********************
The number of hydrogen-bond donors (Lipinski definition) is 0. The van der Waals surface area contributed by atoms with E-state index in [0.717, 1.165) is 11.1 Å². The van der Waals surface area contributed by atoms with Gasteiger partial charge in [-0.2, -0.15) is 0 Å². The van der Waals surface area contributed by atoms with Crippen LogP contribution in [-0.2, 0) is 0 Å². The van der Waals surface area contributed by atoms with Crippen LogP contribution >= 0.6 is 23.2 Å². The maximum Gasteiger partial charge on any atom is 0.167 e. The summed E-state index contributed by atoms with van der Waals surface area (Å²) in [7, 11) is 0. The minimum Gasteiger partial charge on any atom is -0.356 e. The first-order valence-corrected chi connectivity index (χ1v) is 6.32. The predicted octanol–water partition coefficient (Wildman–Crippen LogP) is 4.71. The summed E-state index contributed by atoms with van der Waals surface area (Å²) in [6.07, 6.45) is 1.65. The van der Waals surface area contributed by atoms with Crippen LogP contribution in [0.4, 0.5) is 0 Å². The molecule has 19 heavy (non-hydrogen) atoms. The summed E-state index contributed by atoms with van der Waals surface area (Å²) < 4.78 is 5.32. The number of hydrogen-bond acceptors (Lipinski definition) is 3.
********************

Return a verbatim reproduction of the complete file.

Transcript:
The number of hydrogen-bond donors (Lipinski definition) is 0. The van der Waals surface area contributed by atoms with E-state index in [0.717, 1.165) is 11.1 Å². The van der Waals surface area contributed by atoms with Gasteiger partial charge in [-0.2, -0.15) is 0 Å². The van der Waals surface area contributed by atoms with Crippen LogP contribution in [-0.2, 0) is 0 Å². The van der Waals surface area contributed by atoms with Crippen LogP contribution >= 0.6 is 23.2 Å². The maximum Gasteiger partial charge on any atom is 0.167 e. The summed E-state index contributed by atoms with van der Waals surface area (Å²) in [7, 11) is 0. The minimum Gasteiger partial charge on any atom is -0.356 e. The first-order valence-corrected chi connectivity index (χ1v) is 6.32. The predicted octanol–water partition coefficient (Wildman–Crippen LogP) is 4.71. The summed E-state index contributed by atoms with van der Waals surface area (Å²) in [6.07, 6.45) is 1.65. The van der Waals surface area contributed by atoms with Crippen LogP contribution in [0.4, 0.5) is 0 Å². The molecule has 19 heavy (non-hydrogen) atoms. The summed E-state index contributed by atoms with van der Waals surface area (Å²) < 4.78 is 5.32. The number of hydrogen-bond acceptors (Lipinski definition) is 3.